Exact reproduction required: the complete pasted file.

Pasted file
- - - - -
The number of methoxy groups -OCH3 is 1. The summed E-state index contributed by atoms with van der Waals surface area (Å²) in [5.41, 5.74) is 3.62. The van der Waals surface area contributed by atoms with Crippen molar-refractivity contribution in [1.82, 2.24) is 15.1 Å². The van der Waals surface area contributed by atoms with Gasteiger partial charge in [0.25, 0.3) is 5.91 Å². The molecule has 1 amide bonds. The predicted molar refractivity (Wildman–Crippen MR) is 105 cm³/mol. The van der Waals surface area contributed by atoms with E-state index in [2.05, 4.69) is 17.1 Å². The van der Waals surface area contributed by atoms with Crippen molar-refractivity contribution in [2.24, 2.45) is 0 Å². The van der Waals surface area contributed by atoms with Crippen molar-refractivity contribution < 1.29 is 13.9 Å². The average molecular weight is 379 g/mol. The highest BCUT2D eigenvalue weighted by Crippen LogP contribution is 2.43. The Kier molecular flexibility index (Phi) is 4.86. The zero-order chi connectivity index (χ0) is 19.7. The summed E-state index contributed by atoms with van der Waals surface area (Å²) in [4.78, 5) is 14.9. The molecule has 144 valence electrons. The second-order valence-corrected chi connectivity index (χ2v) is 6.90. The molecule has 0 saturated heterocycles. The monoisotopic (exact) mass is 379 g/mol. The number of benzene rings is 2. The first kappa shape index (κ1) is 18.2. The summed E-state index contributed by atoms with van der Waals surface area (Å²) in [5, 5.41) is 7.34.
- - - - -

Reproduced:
The number of methoxy groups -OCH3 is 1. The summed E-state index contributed by atoms with van der Waals surface area (Å²) in [5.41, 5.74) is 3.62. The van der Waals surface area contributed by atoms with Crippen molar-refractivity contribution in [1.82, 2.24) is 15.1 Å². The van der Waals surface area contributed by atoms with Gasteiger partial charge in [0.25, 0.3) is 5.91 Å². The molecule has 1 amide bonds. The predicted molar refractivity (Wildman–Crippen MR) is 105 cm³/mol. The van der Waals surface area contributed by atoms with E-state index in [2.05, 4.69) is 17.1 Å². The van der Waals surface area contributed by atoms with Crippen molar-refractivity contribution in [2.24, 2.45) is 0 Å². The van der Waals surface area contributed by atoms with Crippen molar-refractivity contribution < 1.29 is 13.9 Å². The average molecular weight is 379 g/mol. The highest BCUT2D eigenvalue weighted by Crippen LogP contribution is 2.43. The Kier molecular flexibility index (Phi) is 4.86. The zero-order chi connectivity index (χ0) is 19.7. The summed E-state index contributed by atoms with van der Waals surface area (Å²) in [4.78, 5) is 14.9. The molecule has 144 valence electrons. The second-order valence-corrected chi connectivity index (χ2v) is 6.90. The molecule has 0 saturated heterocycles. The monoisotopic (exact) mass is 379 g/mol. The number of benzene rings is 2. The first kappa shape index (κ1) is 18.2. The summed E-state index contributed by atoms with van der Waals surface area (Å²) in [5, 5.41) is 7.34.